Mr. Colley,
Jake Devers was married to my grandmother's sister. Growing up, we knew him as Uncle Jamie. He was always my favorite relative and he used to tell me war stories and take me to Senators Games. After his death, I lived in his Georgetown home and would often read his papers,letters and diaries.

I read Decision at Strasbourg with great interest and it provided a wealth of information for me. It tied together the whole "lost in history" aspect of Devers' career and likewise brought to light some of the reasons why he never got the glory of his peers.

Are you suggesting that his Rhine crossing would have happened without Ike's prior knowledge had Ike not just happened into his HQ on his rounds of the front just prior to the crossing? It seems ironic, given his gung ho- pursue the enemy attitude that he would not have just crossed first-asked questions later as Patton had done later.

Congratulations on a great book. It is the best Devers coverage I've seen.

Very truly yours,

Tilford C. Jones
Potomac, Maryland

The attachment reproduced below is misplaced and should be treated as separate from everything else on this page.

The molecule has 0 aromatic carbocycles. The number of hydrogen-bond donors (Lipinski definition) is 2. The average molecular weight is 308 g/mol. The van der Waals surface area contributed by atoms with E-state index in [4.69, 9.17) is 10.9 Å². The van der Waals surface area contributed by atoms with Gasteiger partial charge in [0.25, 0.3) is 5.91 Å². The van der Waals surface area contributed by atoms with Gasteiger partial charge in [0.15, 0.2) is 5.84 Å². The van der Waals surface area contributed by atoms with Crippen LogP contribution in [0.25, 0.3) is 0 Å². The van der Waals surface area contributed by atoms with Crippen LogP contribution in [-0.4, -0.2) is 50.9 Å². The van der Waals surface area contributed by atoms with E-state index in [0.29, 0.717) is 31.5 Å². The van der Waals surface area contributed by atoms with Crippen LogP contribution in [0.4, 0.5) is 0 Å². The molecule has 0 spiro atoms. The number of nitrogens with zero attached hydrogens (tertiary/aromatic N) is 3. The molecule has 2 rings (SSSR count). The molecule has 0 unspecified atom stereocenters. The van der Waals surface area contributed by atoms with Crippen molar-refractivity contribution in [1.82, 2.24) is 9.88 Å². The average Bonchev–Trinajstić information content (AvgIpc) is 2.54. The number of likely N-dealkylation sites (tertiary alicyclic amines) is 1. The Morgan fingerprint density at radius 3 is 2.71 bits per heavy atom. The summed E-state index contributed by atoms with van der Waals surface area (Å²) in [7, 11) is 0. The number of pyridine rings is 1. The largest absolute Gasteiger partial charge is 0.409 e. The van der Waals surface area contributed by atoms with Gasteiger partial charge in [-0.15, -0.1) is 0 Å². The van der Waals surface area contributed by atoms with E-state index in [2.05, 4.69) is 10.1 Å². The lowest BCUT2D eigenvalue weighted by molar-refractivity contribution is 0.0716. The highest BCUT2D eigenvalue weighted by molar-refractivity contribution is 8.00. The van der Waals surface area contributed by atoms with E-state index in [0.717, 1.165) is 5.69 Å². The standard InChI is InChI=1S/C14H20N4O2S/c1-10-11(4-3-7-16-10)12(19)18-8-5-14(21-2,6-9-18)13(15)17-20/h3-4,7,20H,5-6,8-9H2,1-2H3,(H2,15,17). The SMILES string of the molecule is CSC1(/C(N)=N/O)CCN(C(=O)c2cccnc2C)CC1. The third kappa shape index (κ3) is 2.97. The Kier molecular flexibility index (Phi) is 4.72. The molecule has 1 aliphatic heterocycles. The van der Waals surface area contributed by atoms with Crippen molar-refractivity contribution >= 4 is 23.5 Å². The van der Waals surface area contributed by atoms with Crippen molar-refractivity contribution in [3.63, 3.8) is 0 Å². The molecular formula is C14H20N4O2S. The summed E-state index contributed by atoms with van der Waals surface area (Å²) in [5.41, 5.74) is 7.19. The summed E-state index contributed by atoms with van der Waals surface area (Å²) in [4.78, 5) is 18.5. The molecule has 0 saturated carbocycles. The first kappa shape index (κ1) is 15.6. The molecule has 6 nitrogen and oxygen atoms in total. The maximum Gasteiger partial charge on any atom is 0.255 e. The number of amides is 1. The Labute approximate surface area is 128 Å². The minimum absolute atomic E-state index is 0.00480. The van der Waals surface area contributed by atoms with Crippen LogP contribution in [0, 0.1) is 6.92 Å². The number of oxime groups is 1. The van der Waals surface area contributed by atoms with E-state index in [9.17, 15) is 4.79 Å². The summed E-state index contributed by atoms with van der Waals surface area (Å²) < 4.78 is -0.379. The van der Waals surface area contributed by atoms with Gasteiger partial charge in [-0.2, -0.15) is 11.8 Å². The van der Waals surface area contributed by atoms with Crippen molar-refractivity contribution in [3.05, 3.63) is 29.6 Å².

i am working on sending a group of university students to travel the "red Ball Route" and can not find a map, of the actual routes. So i can have a bus driver recreate driving on any sections f rom Le Havre to Paris, do you have one? Thanks Laura forrest ready_2_go@comcast.net









I am also interested in the book circle and the fields of little america by jan bos...can u help me find it. My uncle Robert Jordan was mentioned in this book , he was MIA and then presumed dead. His body never recovered. Thank u and GOd bless. Vanessa Burchette staarbrcht@yahoo.com







Hi, This is a wonderful website!!! My father in Law Russell Long was in the 82 Airborne Division 376th Paratroopers. He was apart of the invasion in Nijmegen. He was so proud of the Paratroopers .. From what I understand some of his diaries and or his name was mentioned in the book "Circle and The Fields of Little America" by Jan Bos... I would love to purchase this book or what ever you could recommend for my husband and our children. Please forward where and how I can get your book. Thank you, Robin Long my Email is RobinL@Metalcraftdoor.com